AJ: The Brumadinho disaster and the current context of the dams in Minas Gerais and in Brazil highlights an irresponsible practice of mining. The communities live in an atmosphere of constant fear and terror with each siren fired, with each simulation of evacuation organised by the miners. I have noted that communities are seeking to deal with the effects of mining and disasters by organising community defence committees, bringing together different sectors of society to discuss concrete problems and the daily impacts of mining on people’s lives. It seems to me that the popular organisation is one path to deal with such devastating disasters such as Brumadinho and Bento Rodrigues.

Q. March 14th marks the anniversary of the tragic assassination of Marielle Franco. At our public meeting on March 28th we held a tribute to her. Can you tell us about Marielle and about the women’s movement that sprang from her death?

AJ: I met Marielle at the Occupy Politics event in 2016 at a time when I immediately recognized her remarkable struggle against this perverse and violent logic against black women in Brazil. She built a political trajectory of resistance and confrontation, and overcame many obstacles. The death of Marielle Franco was an attempt to silence us, to reaffirm what the place of the black woman is, to take us out of spaces of power. Because of this, it is not possible to discuss the progress of the investigation without a reflection on institutional racism and the omission of the State.

I am a seed of Marielle, as well as the women’s movement that arose after her death with the strength of those who have preceded me and those who resist in the occupations, in the indigenous lands, in the rural areas, in the quilombola communities, in the favelas, in the peripheries, who occupy the legislative houses and National Congress to reaffirm: They will not silence us!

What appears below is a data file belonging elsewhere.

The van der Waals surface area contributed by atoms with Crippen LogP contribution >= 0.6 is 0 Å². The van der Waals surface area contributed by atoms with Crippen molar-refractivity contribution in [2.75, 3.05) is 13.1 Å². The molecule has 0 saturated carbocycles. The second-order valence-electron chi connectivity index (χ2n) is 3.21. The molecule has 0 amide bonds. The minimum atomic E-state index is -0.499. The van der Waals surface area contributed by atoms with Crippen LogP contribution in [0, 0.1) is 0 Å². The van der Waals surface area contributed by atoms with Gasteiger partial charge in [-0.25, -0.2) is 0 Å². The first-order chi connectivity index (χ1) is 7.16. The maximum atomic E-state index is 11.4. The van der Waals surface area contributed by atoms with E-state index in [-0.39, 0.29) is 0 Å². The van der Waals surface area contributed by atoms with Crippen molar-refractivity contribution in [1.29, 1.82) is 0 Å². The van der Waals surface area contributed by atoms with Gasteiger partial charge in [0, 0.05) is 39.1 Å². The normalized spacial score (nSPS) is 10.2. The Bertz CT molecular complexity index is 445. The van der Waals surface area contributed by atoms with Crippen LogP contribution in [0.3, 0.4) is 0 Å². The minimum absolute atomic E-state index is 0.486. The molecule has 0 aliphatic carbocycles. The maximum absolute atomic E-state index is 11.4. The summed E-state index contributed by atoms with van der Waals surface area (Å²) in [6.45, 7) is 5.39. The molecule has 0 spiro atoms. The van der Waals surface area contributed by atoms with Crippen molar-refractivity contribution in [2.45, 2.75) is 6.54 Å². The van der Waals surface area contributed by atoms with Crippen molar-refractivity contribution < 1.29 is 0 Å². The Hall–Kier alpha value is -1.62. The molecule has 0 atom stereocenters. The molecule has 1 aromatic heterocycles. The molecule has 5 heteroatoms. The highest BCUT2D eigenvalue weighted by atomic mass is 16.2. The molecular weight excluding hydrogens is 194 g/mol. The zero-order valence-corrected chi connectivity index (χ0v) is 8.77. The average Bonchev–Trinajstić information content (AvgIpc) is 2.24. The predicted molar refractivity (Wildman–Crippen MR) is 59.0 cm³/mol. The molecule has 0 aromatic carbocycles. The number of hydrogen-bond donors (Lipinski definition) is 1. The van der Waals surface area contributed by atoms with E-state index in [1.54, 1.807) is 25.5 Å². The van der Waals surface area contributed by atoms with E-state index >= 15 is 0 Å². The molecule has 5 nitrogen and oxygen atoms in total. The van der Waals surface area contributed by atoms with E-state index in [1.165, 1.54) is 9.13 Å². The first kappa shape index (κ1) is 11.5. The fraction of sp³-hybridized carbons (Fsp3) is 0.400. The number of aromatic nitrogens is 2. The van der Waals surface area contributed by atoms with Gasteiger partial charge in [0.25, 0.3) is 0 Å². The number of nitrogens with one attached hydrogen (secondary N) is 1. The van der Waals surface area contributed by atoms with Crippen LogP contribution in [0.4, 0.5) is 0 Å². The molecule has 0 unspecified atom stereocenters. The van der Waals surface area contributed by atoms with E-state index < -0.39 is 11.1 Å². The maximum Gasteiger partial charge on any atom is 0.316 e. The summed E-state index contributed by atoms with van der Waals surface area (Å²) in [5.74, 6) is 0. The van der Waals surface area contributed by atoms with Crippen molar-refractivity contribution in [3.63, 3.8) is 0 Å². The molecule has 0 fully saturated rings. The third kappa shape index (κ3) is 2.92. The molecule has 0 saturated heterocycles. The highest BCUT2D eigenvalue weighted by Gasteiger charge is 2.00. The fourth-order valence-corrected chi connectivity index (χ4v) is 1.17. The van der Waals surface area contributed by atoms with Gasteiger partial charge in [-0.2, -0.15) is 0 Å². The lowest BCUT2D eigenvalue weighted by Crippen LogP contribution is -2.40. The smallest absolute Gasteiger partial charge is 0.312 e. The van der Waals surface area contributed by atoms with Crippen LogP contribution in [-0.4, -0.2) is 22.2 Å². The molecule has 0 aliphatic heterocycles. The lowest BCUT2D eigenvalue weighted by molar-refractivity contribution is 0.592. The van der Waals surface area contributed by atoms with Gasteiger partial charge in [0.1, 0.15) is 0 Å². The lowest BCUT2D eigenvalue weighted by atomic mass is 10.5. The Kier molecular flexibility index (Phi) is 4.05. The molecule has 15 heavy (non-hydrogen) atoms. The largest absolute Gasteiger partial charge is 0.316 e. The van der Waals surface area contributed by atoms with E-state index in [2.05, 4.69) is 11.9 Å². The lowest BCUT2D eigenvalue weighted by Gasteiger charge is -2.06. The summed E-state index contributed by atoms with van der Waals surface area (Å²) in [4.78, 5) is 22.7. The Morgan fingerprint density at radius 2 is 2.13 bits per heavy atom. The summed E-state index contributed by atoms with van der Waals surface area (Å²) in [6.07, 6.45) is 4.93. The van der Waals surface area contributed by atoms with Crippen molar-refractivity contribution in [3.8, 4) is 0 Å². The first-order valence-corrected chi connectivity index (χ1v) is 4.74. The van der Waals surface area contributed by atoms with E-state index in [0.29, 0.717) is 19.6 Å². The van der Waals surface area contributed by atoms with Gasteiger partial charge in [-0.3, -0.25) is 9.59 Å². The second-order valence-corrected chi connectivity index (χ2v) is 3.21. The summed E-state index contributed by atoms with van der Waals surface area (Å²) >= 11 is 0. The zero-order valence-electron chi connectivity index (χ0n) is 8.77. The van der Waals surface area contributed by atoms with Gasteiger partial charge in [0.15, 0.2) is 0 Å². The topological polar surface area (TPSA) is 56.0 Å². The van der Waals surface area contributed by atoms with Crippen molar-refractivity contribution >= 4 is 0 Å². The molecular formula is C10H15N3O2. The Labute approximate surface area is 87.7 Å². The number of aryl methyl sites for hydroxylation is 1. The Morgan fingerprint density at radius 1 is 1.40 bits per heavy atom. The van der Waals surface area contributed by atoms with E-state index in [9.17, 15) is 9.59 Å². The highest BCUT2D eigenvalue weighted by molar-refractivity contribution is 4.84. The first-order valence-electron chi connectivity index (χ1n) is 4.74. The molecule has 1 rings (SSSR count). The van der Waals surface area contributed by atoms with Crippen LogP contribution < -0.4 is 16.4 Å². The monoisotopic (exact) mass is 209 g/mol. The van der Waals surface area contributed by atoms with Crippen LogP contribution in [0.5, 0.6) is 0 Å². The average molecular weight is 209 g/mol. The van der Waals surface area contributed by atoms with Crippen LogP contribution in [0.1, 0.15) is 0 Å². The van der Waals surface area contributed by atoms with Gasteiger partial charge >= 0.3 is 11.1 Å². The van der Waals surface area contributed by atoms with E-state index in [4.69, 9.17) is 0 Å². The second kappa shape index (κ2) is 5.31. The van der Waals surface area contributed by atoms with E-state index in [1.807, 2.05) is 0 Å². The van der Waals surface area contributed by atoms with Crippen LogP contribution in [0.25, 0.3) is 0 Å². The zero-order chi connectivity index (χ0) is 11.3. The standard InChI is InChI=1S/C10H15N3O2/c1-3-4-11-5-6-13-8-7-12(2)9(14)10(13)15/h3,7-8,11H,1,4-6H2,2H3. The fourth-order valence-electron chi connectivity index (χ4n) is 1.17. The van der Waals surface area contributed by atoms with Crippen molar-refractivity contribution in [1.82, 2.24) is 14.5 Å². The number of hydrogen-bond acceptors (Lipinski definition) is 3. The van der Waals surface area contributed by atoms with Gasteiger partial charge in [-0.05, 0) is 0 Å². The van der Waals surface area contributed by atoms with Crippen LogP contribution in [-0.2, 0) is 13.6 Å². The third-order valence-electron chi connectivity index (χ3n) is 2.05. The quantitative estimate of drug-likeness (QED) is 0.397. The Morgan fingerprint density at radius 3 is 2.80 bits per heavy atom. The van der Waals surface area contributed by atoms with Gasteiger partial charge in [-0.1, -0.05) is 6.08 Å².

PF: Brazilian culture has had a profound effect across the world, and it was uplifting to see such a show of diversity, unity and resistance against Bolsonaro at this year’s carnival. What role do you believe cultural events like Carnival can play in the fight against the far right?

AJ: The party, the celebration, the eating habits, traditional knowledge, and more specifically the carnival have always been closely related to the forms and habits of resistance of the Brazilian people. Overall this year brought an intense politicization of the carnival blocks, exemplified in the Mangueira Samba School parade. The blocks are the picture of the varied forms of existence and resistance of our people. The far right is not used to it, but it will have to start accepting it.

PF: I was deeply saddened to hear about the death of Lula’s grandson. While it was a relief to see Lula released to attend the funeral, it was shocking to see far-right supporters cheering Lula’s pain and the death of a child. We have carried out a number of initiatives calling for an end to Lula’s political persecution, how large is the movement behind Lula in Brazil and what are the next steps in the campaign for his freedom?

AJ: The arrest of former President Lula, one of the greatest political leaders in the country’s history, opens yet another chapter in the ongoing coup unfold in Brazil and deepens the State of Exception.

We have the highest number of homicides in the planet, the third largest prison population in the world (which is rapidly growing), the police that executes the most and at the same time the one that dies the most. We oppose this failed policy – racist, classist, sexist, focused on the extermination of black youth and war on the poor masqueraded as a drug war. This punitive politics has brought us to a bleak scenario, to a war where almost nobody wins.

You can follow the Brazil Solidarity Initiative on Facebook and Twitter for up to date campaigns and actions supporting movements resisting the far-right in Brazil. 

This article was translated from Portuguese to English by Beatriz Lacerda Ratton.